Data-virtualization-and-cloud

Data Virtualization and the Cloud

Cloud computing is a fact of life. Organizations like the agility, flexibility, and scalability that it provides. They can scale up and scale down their data storage and compute capacity as and when needed. This provides incredible flexibility to new or dynamic workloads and takes advantage of new data types or new business opportunities without making huge commitments on infrastructure. Need a 200 node Hadoop cluster for analytics on some new data? Sure, no problem. Need some extra capacity for end of year processing? Here you go…

It’s no wonder that the center of gravity for both data and compute capacity is moving from the traditional on-premises data center to the Cloud as companies take advantage of the flexibility inherent in the Cloud. However – and there is always a “however” when something seems this good – the applications and data sources that move to the Cloud are still a part of a larger ecosystem and still need to be integrated with other systems and processes. We can’t create isolated, albeit incredibly agile and flexible, data and application silos – that is a retrograde step. Moving your analytics data and processing to the Cloud (e.g. Hadoop on Amazon AWS or Azure) runs the risk of creating a ‘data science’ silo, which doesn’t maximize its value to the organization. The data and applications that are migrated to the Cloud must be integrated into a larger data ecosystem – which is typically both on-premises and in the Cloud – and this integration has to be a primary component of any Cloud modernization and migration strategy.

A data integration platform that can straddle the divide

Because an organization’s data and applications will straddle the Cloud, the Edge, and on-premises Data Center divide, you need a data integration platform that will similarly straddle the divide. That is, a data integration platform that will support a hybrid deployment of on-premises and in the Cloud. Additionally, this platform needs to be intelligent so that it can move the processing to where the data resides and not the other way around. It must move the processing to the data – the days of copying masses of data from one system to another for processing are long gone. The volume of data involved in modern analytics is too large for this old style of thinking – and moving data in and out of the Cloud for processing just exacerbates this problem. The data integration platform – in its hybrid configuration – needs the on-premises and in the Cloud parts for tandem processing of the data where it resides.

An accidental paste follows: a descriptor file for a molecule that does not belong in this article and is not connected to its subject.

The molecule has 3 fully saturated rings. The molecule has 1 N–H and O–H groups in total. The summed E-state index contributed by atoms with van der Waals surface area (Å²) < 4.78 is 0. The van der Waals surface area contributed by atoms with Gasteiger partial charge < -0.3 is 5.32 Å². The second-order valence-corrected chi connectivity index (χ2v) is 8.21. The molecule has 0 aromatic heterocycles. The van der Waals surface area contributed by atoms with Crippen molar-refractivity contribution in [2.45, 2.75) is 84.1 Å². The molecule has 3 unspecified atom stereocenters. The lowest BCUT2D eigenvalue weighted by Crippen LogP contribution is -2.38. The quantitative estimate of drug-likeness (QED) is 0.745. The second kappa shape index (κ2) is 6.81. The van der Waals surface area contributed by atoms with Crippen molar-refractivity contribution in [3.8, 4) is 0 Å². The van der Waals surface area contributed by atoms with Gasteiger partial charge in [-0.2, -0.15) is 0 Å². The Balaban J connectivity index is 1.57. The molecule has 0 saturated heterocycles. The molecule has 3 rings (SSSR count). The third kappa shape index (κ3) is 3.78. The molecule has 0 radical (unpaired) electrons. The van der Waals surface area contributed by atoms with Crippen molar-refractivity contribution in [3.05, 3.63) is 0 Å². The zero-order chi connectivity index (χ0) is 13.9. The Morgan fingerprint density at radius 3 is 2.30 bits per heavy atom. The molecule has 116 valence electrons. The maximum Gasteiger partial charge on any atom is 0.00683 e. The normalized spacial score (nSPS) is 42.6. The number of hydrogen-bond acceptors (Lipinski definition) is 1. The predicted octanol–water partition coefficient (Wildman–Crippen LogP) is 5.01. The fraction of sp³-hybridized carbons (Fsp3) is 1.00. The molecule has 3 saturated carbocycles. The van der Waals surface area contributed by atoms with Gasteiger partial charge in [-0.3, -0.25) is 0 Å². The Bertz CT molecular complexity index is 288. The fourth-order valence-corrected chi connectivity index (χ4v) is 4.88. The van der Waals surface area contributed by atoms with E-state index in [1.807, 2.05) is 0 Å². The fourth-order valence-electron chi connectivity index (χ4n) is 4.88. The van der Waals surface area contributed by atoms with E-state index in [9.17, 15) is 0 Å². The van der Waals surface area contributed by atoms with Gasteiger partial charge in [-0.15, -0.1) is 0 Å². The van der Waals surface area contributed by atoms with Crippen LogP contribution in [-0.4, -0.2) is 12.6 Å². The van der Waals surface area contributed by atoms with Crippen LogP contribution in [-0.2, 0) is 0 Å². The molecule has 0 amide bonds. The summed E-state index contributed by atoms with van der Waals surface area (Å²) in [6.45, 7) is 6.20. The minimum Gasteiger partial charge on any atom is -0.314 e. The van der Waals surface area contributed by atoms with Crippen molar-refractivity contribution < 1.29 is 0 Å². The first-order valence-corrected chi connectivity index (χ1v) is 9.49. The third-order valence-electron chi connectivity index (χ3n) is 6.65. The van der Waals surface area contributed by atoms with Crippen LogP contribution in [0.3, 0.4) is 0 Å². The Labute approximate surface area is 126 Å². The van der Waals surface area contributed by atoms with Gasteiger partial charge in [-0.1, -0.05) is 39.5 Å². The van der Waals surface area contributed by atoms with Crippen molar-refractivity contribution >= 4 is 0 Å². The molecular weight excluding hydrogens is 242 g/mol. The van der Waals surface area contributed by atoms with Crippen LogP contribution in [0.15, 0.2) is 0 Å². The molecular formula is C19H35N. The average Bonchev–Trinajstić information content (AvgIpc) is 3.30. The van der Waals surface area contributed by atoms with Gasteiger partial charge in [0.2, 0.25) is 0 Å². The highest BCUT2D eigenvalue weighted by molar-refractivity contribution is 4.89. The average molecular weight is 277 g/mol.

This is where Denodo’s Data Virtualization Platform is in a class of its own. Obviously, it can be deployed on-premises – in the data center – or at the edge, but it can also be deployed in the Cloud to create a hybrid data integration platform which is intelligent enough to push the processing as close as possible to the data that is being integrated, and only move the minimum amount of data back to the consuming application or tool. Denodo’s unique capabilities make it ideal for both hybrid and Cloud deployments where moving large volumes of data can accumulate significant Cloud egress costs.

 

Denodo-Platform-For-AWS

 

The Denodo Platform is available via subscription in the Amazon AWS Marketplace – with availability in the Azure Marketplace coming very soon. The subscription model (hourly or annual) gives users the flexibility to scale up and down as necessary in line with their data sources. You can try out the Denodo Platform for AWS with a 30-day free trial…it’s worth it to experience the flexibility and agility that it can add to your data integration infrastructure.

(Note that you can also use the Denodo Platform on any Cloud infrastructure with a ‘bring your own license’ (BYOL) model.)

Paul Moxon

Paul Moxon

Paul is VP of Data Architectures and Chief Evangelist responsible for product management and solution architecture at Denodo. He has over 20 years of experience with leading integration companies such as Progress Software, BEA Systems, and Axway.
Paul Moxon

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